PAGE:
Cultured Milk Products

Cultured milk products are produced by the lactic fermentation of milk using various bacteria cultures. Some products may also have other fermentations taking place, for example, alcohol. These fermentations lead to the coagulation of milk and the production of typical cultured milk product flavor.

Fermented milk products originated in the Near East and then spread to parts of southern and eastern Europe. The earliest forms of fermented products were developed accidentally by nomadic tribes who carried milk from cows, sheep, camels, or goats. Under warm storage conditions, milk coagulated or clabbered due to the production of acid end products by lactic bacteria. Fortunately the predominant bacteria were lactic types and, therefore, helped to preserve the product by suppressing spoilage and pathogenic bacteria. Humans evidently enjoyed the refreshing tart taste of their discovery and began to handle milk so that this preserving action would be encouraged.

Milk and curdled milk products are mentioned throughout history dating back as far as 4000 b.c.: "He asked for water, and she gave him milk; in a bowl fit for nobles she brought him curdled milk" (Old Testament, Judges 5:25). There is also remarkable pictorial evidence that the custom of keeping milk in containers for later consumption was already a craft systematically practiced by the Su-merians around 2900 b.c. (1). Through applied scientific principles and advances in manufacturing technology, these early products have developed into a highly diversified group of foods that are popular throughout the world.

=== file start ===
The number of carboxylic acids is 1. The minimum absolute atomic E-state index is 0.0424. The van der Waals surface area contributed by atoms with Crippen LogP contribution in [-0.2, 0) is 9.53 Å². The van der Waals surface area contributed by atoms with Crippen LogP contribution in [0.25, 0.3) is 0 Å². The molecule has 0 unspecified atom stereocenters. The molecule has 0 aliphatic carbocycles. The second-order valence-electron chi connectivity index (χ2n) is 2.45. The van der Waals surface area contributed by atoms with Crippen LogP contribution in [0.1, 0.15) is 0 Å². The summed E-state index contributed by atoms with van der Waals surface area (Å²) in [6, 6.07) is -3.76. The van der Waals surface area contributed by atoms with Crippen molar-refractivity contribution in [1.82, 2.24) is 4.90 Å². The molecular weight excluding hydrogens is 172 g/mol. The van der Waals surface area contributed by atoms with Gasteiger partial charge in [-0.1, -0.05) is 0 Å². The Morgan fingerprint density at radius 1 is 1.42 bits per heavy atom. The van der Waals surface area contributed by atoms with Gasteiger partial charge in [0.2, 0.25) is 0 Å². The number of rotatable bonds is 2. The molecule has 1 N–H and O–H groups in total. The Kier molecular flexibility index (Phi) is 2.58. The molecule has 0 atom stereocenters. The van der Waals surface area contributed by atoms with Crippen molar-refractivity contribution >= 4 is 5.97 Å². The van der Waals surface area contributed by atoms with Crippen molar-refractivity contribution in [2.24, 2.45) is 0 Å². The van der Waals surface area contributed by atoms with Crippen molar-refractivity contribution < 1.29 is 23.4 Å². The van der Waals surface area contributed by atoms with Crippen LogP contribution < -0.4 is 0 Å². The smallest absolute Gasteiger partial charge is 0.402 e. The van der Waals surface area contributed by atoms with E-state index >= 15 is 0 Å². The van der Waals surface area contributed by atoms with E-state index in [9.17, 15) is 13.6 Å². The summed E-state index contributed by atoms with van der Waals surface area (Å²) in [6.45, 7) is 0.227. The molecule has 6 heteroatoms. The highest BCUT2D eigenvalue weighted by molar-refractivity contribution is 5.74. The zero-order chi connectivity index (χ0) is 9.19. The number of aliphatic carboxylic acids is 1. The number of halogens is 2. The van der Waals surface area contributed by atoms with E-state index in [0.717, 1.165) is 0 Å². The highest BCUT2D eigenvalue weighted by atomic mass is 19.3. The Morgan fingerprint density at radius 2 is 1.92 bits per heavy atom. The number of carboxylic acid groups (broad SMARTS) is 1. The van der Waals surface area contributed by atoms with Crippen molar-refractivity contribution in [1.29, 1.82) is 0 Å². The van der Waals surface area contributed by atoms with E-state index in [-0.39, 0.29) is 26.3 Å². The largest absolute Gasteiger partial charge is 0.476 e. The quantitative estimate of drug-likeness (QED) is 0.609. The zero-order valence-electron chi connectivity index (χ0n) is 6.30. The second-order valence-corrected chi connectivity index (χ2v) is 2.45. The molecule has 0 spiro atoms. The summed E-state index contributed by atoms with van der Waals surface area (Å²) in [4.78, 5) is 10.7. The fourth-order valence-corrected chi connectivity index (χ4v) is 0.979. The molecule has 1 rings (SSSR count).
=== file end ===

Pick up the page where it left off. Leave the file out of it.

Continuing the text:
Actual figures for world consumption of fermented milk products are not known. According to the International Dairy Federation (IDF), an estimated 1 trillion lb of cow's milk is produced per year that is manufactured into cultured milk products. The northern European countries consume the greatest amount of fermented milk products on a per capita basis with Asian countries and the United States showing rapid increases. Worldwide increases in consumption are leading to advances in the fermented product manufacturing industry. One reason for the continued increase in product consumption is the successful development of functional foods/neutraceuticals that contain health-promoting probiotic cultures.

Throughout the world there are great differences in cultured products. These differences are due to variations in the cultures used and manufacturing principles. Products are most often classified as traditional or nontraditional; however, products can be classified according to culture medium (milk and cream), manufacturing procedure, further processing (packaging and addition of fruits, vegetables, meat, fish, or grains), end use (baking and consumption), and microbial action (type of bacteria or yeast and temperature). Traditional fermented milk products have a long history and are known and made all over the world. Their manufacture is crude and relies on ill-defined procedures and nonstandard cultures that lead to inconsistencies in product characteristics (1). The production of non-traditional products is based on sound scientific principles and leads to the creation of products with consistent characteristics. Cultures and manufacturing methods have been standardized to produce the highest quality possible.

Despite some differences, most modern cultured products use the following basic manufacturing steps: (1) culture or starter selection and preparation; (2) milk processing and treatment (eg, pasteurization to kill undesirable bacteria, standardization of composition by separation of fat and addition of ingredients, and homogenization); (3) inoculation with bacterial culture; (4) incubation for culture growth and acid production; (5) agitation to break the coagulum; (6) cooling to stop bacterial growth and acid production; and (7) packaging. Table 1 lists the world's principal cultured milk products including type, location, and bacterial culture used.

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